The influence of physical, psychosocial, and sociocultural supplies on mental health and life satisfaction: A test of Caplan's supply model

Abstract

The Supplies Inventory was constructed to test Caplan's (1964) hypothesis that mental health/disorder was related to access to physical, psychosocial and sociocultural supplies. Each of the three Inventory Scales was shown to have appropriate test-retest reliability over a two week interval, appropriate average item to total scale score correlations, and high internal consistency reliability. The hypothesis tested was confirmed; on each supply scale the low access group reported significantly less life satisfaction and significantly more psychological distress than the high access group. The differences in psychological distress between high and low access groups were significant both statistically and clinically. Discussion focused on use of the Inventory of Supplies in primary prevention in Mental Health.

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Authors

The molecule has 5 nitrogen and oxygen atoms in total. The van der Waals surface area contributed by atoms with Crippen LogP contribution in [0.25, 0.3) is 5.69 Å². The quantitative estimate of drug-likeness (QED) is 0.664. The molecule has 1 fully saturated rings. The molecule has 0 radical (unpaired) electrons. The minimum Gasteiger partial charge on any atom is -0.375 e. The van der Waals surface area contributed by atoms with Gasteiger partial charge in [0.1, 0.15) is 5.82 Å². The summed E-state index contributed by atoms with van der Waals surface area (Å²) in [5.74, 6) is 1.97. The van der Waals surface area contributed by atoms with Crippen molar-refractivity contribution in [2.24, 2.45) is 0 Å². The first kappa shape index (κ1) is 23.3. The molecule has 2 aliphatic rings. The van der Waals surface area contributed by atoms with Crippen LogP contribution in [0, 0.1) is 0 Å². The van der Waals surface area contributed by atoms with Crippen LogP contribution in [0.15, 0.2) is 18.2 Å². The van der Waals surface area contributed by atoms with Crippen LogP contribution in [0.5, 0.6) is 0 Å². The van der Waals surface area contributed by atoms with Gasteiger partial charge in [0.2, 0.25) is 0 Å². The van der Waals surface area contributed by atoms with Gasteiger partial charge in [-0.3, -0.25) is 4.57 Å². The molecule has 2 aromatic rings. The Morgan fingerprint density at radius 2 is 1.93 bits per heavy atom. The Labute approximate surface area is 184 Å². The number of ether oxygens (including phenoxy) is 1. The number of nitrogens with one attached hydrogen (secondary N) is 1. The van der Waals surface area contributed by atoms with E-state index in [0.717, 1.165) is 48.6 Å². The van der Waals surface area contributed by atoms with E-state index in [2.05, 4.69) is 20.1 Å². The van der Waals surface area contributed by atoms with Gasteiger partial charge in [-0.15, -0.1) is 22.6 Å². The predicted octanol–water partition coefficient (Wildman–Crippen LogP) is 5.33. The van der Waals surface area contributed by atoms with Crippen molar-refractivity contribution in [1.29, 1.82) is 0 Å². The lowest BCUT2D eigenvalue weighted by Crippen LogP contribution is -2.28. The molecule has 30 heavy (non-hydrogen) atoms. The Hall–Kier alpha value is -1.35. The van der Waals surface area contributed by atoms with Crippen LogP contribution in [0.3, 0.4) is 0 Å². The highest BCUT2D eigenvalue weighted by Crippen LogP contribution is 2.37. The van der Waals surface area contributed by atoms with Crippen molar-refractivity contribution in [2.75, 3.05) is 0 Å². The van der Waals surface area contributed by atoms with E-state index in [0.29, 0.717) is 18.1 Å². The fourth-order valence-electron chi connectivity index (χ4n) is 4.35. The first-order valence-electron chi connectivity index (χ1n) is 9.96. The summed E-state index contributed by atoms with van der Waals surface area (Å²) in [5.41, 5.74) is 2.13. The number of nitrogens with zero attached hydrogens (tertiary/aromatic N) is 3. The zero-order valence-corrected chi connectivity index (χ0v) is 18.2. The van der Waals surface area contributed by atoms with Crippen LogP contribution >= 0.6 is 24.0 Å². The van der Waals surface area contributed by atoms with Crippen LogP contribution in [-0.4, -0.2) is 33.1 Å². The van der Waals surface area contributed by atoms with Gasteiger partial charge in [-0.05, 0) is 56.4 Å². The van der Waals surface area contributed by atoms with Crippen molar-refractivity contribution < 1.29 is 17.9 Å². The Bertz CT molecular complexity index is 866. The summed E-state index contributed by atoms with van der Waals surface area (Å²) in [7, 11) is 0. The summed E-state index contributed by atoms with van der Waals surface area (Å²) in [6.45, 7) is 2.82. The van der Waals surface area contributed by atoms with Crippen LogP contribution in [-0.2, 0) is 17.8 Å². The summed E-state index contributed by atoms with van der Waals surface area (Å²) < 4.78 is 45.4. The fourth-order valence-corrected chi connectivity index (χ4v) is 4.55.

Additional information

Paul J. Handal and Carolyn Moore are at St. Louis University. Requests for reprints should be sent to Paul J. Handal, Department of Psychology, St. Louis University, 221 N. Grand Boulevard, St. Louis, MO 63103.

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Handal, P.J., Moore, C. The influence of physical, psychosocial, and sociocultural supplies on mental health and life satisfaction: A test of Caplan's supply model. J Primary Prevent 7, 132–142 (1987). https://doi.org/10.1007/BF01326725

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Keywords

  • Mental Health
  • Internal Consistency
  • Life Satisfaction
  • Psychological Distress
  • Health Psychology